Friday, November 30, 2007

Thursday, November 29, 2007

Short Videos on Faith and Clear Thinking

Stand to Reason posted a wonderful collection of short videos (44 at this writing) on YouTube. Most are less than 4 minutes. Greg Koukl is terrific at explaining things like the nature of faith, whether all religions are the same, how to think about the problem of evil -- the kinds of things you and I should be able to intelligently, charitably, reasonably discuss with our families, our friends, our neighbors.

Recommended. Check out the collection here:

Wednesday, November 28, 2007

Following HARD After Jesus

"Once you let anybody other than Jesus tell you what to do, you begin to die.”

Read this strong post from Perry Noble about staying on course, preaching the Gospel and obeying Jesus. Every ministry leader needs this message.

Tuesday, November 27, 2007

Encouraging Church Signs in Europe

The overall statistics on the decline of the churches in Europe are not encouraging. But there are bright spots of hope! Kyle Wingfield gives an update on "white dwarf" churches in Europe -- smaller bodies but shining intensively.
"Megachurch" Map

Intriguing map of "megachurches" in the US.

What would a map of "God at work" look like? Can you imagine a "Google maps" type of display that allowed you to zoom in and out, to see the richness and depth of the love of God expressed in people's lives, in families, in communities, in nations?

Wednesday, November 21, 2007

George Washington in 1789

WHEREAS it is the duty of all nations to acknowledge the providence of Almighty God, to obey His will, to be grateful for His benefits, and humbly to implore His protection and favour; and Whereas both Houses of Congress have, by their joint committee, requested me "to recommend to the people of the United States a DAY OF PUBLICK THANSGIVING and PRAYER, to be observed by acknowledging with grateful hearts the many and signal favors of Almighty God, especially by affording them an opportunity peaceably to establish a form of government for their safety and happiness:

NOW THEREFORE, I do recommend and assign THURSDAY, the TWENTY-SIXTH DAY of NOVEMBER next, to be devoted by the people of these States to the service of that great and glorious Being who is the beneficent author of all the good that was, that is, or that will be; that we may then all unite in rendering unto Him our sincere and humble thanks for His kind care and protection of the people of this country previous to their becoming a nation; for the signal and manifold mercies and the favorable interpositions of His providence in the course and conclusion of the late war; for the great degree of tranquility, union, and plenty which we have since enjoyed;-- for the peaceable and rational manner in which we have been enable to establish Constitutions of government for our safety and happiness, and particularly the national one now lately instituted;-- for the civil and religious liberty with which we are blessed, and the means we have of acquiring and diffusing useful knowledge;-- and, in general, for all the great and various favours which He has been pleased to confer upon us.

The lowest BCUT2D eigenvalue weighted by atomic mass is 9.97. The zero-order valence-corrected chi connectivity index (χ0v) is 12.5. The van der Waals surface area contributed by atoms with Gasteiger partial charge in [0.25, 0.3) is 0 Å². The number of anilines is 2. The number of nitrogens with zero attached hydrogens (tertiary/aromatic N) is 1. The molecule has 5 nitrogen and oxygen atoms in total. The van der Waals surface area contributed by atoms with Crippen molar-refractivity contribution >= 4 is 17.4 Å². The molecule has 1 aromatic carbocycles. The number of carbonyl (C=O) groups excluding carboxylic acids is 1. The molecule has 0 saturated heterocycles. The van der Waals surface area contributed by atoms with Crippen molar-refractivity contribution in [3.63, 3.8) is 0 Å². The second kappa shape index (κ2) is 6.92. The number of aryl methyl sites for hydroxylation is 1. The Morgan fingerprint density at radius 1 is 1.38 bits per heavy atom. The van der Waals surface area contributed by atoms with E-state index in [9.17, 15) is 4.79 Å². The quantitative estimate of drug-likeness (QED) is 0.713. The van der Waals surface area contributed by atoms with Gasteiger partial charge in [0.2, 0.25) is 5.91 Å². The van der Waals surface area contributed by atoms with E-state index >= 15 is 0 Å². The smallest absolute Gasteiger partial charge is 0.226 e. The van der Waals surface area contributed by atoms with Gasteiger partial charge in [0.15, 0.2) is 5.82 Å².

And also, that we may then unite in most humbly offering our prayers and supplications to the great Lord and Ruler of Nations and beseech Him to pardon our national and other transgressions;-- to enable us all, whether in publick or private stations, to perform our several and relative duties properly and punctually; to render our National Government a blessing to all the people by constantly being a Government of wise, just, and constitutional laws, discreetly and faithfully executed and obeyed; to protect and guide all sovereigns and nations (especially such as have shewn kindness unto us); and to bless them with good governments, peace, and concord; to promote the knowledge and practice of true religion and virtue, and the increase of science among them and us; and, generally to grant unto all mankind such a degree of temporal prosperity as he alone knows to be best.

GIVEN under my hand, at the city of New-York, the third day of October, in the year of our Lord, one thousand seven hundred and eighty-nine.

(signed) G. Washington


Sunday, November 18, 2007

Thinking Clearly

Stand to Reason has an outstanding group of tips to help you think clearly, derived from James Beverley. Review these yourself, share with your family. The guidance presented here will definitely help you be discerning during this presidential campaign!

Emotion does not settle issues of truth.
Tradition is not always right.
Do not give human authority figures uncritical allegiance.
Be careful of the way you use words. Words are tools. They must be used properly and carefully.
Do not force people into limited or false options.
Do not use name-calling or put-downs as a debate tactic (argumentum ad hominem).
Be careful of accusations based solely on the presumed origin of a given idea or practice (the genetic fallacy). The popularity or unpopularity of something does not make it either true or false.
The fact that something is either an old or a new idea does not automatically make it correct (chronological snobbery).
Be careful in the use of “guilt by association.” Do not dismiss good ideas or practices by letting your imagination take them to inappropriate extremes.
Be prudent when using the “slippery slope” argument (not all slopes are slippery; i.e. “b” does not necessarily follow “a” in all cases.).
Be alert to cause and effect errors (post hoc propter hoc).